The adidas Group is comprised of the adidas, Reebok and TaylorMade brands which together produce a range of sports products, including footwear, apparel, accessories and sports gear for customers in virtually every country around the world.
The adidas Group employs over 42,500 people through its headquarters in Herzogenaurach, Germany and key corporate units, creation centres, development departments and production and assembly sites in countries around the world. Additionally, to minimise production costs, the adidas Group outsources over 95% of its production to more than 1,200 independent suppliers in over 65 countries, mostly located within the Asia Pacific region of the world.
Like sport and its athletes, the adidas Group is driven by performance, passion, integrity and diversity in all of its operations. They believe that understanding and engaging with all of the adidas Group’s stakeholders (i.e. employees, authorisers, business partners, workers, opinion-formers and customers) is fundamental to achieving these values throughout its business development.
With the adidas Group’s strong focus on international and out-sourced production, stakeholders have been increasingly concerned with the ethical management of the supply chain, particularly welfare and working conditions for workers in supplier, licensee and operational departments.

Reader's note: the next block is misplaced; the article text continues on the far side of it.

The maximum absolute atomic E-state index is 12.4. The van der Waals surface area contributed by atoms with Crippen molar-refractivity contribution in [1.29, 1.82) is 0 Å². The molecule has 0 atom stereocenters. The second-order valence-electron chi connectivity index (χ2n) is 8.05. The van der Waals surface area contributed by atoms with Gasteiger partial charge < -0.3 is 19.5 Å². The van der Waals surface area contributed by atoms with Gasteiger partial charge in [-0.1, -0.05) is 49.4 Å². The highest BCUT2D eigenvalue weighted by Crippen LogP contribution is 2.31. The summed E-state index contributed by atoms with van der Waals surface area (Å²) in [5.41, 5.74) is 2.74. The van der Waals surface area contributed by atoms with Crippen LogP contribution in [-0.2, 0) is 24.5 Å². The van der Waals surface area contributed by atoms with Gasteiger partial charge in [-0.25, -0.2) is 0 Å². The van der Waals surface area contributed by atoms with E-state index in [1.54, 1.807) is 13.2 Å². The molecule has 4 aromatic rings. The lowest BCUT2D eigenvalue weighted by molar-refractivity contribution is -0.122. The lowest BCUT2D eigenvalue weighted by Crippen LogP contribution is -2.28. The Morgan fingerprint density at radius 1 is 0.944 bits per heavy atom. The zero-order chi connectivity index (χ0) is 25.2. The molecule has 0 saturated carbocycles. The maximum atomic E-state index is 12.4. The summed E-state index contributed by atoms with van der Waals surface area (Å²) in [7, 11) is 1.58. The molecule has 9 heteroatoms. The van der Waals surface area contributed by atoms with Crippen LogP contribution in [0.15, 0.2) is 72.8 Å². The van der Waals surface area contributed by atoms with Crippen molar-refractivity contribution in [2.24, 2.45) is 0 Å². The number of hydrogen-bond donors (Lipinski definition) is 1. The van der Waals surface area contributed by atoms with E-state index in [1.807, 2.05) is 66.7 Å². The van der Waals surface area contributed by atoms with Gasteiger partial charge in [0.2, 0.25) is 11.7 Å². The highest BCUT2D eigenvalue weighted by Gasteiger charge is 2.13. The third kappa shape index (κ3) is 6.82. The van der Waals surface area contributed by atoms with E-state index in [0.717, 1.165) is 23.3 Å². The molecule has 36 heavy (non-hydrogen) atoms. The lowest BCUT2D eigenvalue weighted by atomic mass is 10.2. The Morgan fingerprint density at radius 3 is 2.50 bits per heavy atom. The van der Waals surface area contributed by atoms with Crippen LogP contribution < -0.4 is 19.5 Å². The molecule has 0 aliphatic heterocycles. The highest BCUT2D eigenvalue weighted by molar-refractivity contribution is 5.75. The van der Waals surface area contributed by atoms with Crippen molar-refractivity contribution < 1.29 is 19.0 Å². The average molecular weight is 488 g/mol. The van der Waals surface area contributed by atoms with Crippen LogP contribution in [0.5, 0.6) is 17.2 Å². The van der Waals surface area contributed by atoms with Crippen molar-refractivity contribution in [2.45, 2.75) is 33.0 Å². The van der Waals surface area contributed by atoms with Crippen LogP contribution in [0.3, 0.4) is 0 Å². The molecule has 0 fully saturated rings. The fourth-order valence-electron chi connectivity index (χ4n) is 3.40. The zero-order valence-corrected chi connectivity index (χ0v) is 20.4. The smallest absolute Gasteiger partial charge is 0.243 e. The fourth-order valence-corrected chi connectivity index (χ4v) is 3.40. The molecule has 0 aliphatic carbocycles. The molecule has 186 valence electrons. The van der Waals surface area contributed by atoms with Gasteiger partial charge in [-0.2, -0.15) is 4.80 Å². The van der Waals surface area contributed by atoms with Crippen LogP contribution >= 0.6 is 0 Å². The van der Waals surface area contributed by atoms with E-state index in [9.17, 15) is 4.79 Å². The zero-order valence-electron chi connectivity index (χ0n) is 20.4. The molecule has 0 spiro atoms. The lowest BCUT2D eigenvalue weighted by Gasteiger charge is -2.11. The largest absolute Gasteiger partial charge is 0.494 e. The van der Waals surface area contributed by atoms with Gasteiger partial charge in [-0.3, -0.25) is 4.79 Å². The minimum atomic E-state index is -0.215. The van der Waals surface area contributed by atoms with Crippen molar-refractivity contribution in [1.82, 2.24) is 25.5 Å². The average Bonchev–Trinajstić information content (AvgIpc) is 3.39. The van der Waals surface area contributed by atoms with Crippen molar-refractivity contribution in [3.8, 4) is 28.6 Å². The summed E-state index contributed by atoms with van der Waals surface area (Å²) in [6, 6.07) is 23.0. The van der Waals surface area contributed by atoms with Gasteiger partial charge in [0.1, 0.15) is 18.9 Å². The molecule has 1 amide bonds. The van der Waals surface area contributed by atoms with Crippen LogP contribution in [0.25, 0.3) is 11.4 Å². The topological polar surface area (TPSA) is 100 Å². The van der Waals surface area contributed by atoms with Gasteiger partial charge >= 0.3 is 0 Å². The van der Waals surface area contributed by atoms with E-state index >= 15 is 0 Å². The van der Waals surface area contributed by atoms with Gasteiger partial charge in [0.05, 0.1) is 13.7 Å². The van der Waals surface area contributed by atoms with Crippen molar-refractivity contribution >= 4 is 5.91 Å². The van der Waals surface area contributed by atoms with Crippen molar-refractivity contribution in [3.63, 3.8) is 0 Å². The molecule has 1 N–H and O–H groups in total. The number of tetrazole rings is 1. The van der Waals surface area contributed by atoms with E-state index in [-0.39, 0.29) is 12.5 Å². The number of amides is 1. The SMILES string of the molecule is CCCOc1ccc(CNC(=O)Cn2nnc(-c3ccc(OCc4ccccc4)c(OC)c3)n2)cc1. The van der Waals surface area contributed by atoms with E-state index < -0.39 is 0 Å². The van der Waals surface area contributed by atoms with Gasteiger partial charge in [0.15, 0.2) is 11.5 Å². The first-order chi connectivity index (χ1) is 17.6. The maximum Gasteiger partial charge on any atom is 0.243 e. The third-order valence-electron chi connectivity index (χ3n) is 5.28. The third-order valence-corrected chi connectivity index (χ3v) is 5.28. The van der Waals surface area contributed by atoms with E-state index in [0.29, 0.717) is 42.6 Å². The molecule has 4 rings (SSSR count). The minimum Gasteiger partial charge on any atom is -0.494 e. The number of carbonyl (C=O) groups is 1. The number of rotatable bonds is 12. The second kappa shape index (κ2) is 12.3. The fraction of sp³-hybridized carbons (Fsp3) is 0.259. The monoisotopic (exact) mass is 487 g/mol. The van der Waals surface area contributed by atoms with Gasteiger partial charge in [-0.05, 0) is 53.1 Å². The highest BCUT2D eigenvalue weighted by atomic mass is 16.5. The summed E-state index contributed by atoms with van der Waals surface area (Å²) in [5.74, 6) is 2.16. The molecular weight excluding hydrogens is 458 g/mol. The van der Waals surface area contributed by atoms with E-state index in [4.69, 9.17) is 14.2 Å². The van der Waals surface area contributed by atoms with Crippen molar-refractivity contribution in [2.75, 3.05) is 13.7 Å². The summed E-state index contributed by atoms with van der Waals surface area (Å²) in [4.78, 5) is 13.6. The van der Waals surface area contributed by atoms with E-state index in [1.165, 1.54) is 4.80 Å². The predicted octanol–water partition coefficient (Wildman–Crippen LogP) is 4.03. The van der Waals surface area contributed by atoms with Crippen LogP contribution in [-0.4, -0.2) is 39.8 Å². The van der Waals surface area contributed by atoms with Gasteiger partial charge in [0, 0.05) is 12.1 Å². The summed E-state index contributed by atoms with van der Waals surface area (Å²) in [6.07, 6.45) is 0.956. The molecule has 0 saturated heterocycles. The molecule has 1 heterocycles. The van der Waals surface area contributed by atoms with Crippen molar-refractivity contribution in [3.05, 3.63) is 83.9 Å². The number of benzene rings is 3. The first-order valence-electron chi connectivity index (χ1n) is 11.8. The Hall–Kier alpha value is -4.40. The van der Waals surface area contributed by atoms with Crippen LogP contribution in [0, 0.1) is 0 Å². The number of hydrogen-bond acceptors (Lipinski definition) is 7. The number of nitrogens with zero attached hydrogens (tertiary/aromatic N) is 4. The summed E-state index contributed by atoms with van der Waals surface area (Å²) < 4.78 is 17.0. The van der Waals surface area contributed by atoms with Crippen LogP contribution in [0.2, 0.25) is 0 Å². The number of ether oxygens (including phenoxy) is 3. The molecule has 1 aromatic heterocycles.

As part of the adidas Group’s continued efforts to achieve more effective and sustainable practice within its supply chain, the Group has initiated a complex system of multi-level and cross-functional training sessions with its network of suppliers around the world.
In 2010, the adidas Group trained 2,210 staff and personnel through 386 training sessions. These programmes are defined across five platforms:
(1) Fair Factories Clearinghouse:
Fair Factories Clearinghouse (FCC) is an external, non-profit programme which utilises technology to encourage members to share information and collaborate to increase productivity and allow for the facilitation of safe, humane working conditions.
The adidas Group’s Social and Environmental Affairs (SEA) Team trains select factories within its supply chain in the FCC system to encourage detailed and transparent reporting.
The adidas Group has participated in the FCC platform since 2006 and has used the platform to share supplier audit and monitoring information since 2008.
(2) Human Resources Management Systems: